Journal Article

Complete Restoration of a Wild-Type mtDNA Genotype in Regenerating Muscle Fibres in a Patient with a tRNA Point Mutation and Mitochondrial Encephalomyopathy

Eric A. Shoubridge, Timothy Johns and George Karpati

in Human Molecular Genetics

Volume 6, issue 13, pages 2239-2242
Published in print December 1997 | ISSN: 0964-6906
Published online December 1997 | e-ISSN: 1460-2083 | DOI: http://dx.doi.org/10.1093/hmg/6.13.2239
Complete Restoration of a Wild-Type mtDNA Genotype in Regenerating Muscle Fibres in a Patient with a tRNA Point Mutation and Mitochondrial Encephalomyopathy

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Replicative segregation of mitochondrial DNA (mtDNA) can produce large differences in the proportions of wild-type and mutant mtDNAs in different cell types of patients with mitochondrial encephalomyopathy. This is particularly striking in the skeletal muscle of patients with Kearns-Sayre syndrome (KSS), a sporadic disease associated with large-scale mtDNA deletions, and in sporadic patients with tRNA point mutations. Although the skeletal muscle fibres of these patients invariably contain a large proportion of mutant mtDNAs, mutant mtDNAs are rare or undetectable in satellite cells cultured from the same muscle biopsy specimens. Since satellite cells are responsible for muscle fibre regeneration, restoration of the wild-type mtDNA genotype might be achieved in these patients by encouraging muscle regeneration. To test this concept, we re-biopsied a patient with a KSS phenotype and a mtDNA point mutation in the tRNAleu(CUN) gene and analysed muscle fibres regenerating at the site of the original muscle biopsy. Regenerating fibres were identified by morphological criteria and by expression of neural cell adhesion molecule (NCAM). All such fibers were positive for cytochrome c oxidase (COX) activity by cytochemistry and essentially homoplasmic for wild-type mtDNA, while the majority of non-regenerating fibres were COX-negative and contained predominantly mutant mtDNAs. These results demonstrate that it may be possible to improve muscle function in similar patients by methods that promote satellite cell incorporation into existing myofibres.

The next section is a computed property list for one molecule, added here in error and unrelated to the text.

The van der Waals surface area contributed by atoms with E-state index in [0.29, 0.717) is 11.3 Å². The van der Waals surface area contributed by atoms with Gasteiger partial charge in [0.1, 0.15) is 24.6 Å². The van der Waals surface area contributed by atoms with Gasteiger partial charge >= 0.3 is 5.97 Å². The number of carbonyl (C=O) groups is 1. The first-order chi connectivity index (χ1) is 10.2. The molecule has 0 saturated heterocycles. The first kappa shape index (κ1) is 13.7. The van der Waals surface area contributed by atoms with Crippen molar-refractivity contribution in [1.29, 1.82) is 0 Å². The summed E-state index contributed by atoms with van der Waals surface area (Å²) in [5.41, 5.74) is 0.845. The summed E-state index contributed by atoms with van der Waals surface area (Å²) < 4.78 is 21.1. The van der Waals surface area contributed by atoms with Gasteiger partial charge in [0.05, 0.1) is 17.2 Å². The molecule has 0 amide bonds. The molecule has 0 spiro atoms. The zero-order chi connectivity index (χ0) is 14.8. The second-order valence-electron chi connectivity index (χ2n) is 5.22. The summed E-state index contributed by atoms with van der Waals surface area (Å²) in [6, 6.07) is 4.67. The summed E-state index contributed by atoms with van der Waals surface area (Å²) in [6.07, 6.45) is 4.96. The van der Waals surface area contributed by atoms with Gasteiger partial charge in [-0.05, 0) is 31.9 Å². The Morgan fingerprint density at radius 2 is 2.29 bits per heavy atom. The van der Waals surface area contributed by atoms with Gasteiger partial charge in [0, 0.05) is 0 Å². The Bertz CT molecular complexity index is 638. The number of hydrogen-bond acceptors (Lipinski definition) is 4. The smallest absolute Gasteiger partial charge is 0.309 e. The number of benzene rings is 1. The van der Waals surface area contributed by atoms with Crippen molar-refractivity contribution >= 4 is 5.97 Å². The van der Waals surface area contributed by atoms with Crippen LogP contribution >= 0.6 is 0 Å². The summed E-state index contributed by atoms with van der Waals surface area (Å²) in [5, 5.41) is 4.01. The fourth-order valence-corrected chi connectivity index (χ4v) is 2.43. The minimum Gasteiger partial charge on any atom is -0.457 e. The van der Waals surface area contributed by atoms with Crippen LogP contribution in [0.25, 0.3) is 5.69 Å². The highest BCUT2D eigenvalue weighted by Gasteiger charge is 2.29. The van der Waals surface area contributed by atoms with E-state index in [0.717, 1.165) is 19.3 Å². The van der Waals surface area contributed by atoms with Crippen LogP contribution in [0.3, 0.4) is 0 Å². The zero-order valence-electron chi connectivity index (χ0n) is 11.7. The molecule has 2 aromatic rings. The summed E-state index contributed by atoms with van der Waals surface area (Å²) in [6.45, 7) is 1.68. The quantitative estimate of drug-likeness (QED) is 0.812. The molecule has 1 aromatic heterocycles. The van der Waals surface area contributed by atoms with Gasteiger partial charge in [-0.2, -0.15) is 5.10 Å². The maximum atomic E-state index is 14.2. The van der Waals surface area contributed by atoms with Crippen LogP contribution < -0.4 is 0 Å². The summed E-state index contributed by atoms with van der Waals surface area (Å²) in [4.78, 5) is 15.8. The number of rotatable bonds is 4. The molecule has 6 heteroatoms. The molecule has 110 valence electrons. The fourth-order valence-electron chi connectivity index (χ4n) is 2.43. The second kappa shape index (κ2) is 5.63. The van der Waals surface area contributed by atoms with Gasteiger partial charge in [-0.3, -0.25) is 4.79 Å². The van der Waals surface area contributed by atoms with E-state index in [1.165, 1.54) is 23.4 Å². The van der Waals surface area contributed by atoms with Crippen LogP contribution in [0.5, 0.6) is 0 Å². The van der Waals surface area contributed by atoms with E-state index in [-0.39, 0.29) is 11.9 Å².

Journal Article.  2814 words.  Illustrated.

Subjects: Genetics and Genomics

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